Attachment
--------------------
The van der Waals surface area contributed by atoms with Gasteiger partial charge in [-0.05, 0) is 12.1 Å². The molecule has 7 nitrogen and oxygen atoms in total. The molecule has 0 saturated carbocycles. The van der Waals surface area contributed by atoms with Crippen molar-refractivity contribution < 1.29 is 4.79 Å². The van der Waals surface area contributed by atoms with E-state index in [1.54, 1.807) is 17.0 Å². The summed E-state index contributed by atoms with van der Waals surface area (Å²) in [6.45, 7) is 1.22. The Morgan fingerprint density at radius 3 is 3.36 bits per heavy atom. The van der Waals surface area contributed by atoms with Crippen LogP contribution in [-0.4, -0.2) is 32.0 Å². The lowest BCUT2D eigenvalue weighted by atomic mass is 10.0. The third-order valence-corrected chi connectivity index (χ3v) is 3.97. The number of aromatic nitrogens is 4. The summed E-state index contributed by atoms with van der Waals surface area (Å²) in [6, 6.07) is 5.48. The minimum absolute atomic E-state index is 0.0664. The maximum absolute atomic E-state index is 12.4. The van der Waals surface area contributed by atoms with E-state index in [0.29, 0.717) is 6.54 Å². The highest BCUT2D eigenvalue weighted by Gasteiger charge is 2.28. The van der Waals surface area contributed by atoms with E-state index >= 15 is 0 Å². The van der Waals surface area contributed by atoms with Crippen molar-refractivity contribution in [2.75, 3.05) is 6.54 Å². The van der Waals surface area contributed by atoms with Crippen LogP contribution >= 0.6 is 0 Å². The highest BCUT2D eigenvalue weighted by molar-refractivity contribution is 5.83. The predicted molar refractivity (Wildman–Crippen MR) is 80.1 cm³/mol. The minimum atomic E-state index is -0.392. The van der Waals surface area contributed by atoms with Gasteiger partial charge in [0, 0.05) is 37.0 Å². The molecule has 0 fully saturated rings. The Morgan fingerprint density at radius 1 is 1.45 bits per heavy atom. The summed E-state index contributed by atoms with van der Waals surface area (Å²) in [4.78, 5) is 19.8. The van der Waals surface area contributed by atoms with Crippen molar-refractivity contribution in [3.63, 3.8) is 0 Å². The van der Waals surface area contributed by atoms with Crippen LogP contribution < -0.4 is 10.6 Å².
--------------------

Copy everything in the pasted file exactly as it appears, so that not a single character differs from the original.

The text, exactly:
The van der Waals surface area contributed by atoms with Gasteiger partial charge in [-0.05, 0) is 12.1 Å². The molecule has 7 nitrogen and oxygen atoms in total. The molecule has 0 saturated carbocycles. The van der Waals surface area contributed by atoms with Crippen molar-refractivity contribution < 1.29 is 4.79 Å². The van der Waals surface area contributed by atoms with E-state index in [1.54, 1.807) is 17.0 Å². The summed E-state index contributed by atoms with van der Waals surface area (Å²) in [6.45, 7) is 1.22. The Morgan fingerprint density at radius 3 is 3.36 bits per heavy atom. The van der Waals surface area contributed by atoms with Crippen LogP contribution in [-0.4, -0.2) is 32.0 Å². The lowest BCUT2D eigenvalue weighted by atomic mass is 10.0. The third-order valence-corrected chi connectivity index (χ3v) is 3.97. The number of aromatic nitrogens is 4. The summed E-state index contributed by atoms with van der Waals surface area (Å²) in [6, 6.07) is 5.48. The minimum absolute atomic E-state index is 0.0664. The maximum absolute atomic E-state index is 12.4. The van der Waals surface area contributed by atoms with E-state index in [0.29, 0.717) is 6.54 Å². The highest BCUT2D eigenvalue weighted by Gasteiger charge is 2.28. The van der Waals surface area contributed by atoms with E-state index >= 15 is 0 Å². The van der Waals surface area contributed by atoms with Crippen molar-refractivity contribution in [2.75, 3.05) is 6.54 Å². The van der Waals surface area contributed by atoms with Crippen LogP contribution >= 0.6 is 0 Å². The highest BCUT2D eigenvalue weighted by molar-refractivity contribution is 5.83. The predicted molar refractivity (Wildman–Crippen MR) is 80.1 cm³/mol. The minimum atomic E-state index is -0.392. The van der Waals surface area contributed by atoms with Gasteiger partial charge in [0, 0.05) is 37.0 Å². The molecule has 0 fully saturated rings. The Morgan fingerprint density at radius 1 is 1.45 bits per heavy atom. The summed E-state index contributed by atoms with van der Waals surface area (Å²) in [4.78, 5) is 19.8. The van der Waals surface area contributed by atoms with Crippen molar-refractivity contribution in [3.63, 3.8) is 0 Å². The van der Waals surface area contributed by atoms with Crippen LogP contribution < -0.4 is 10.6 Å².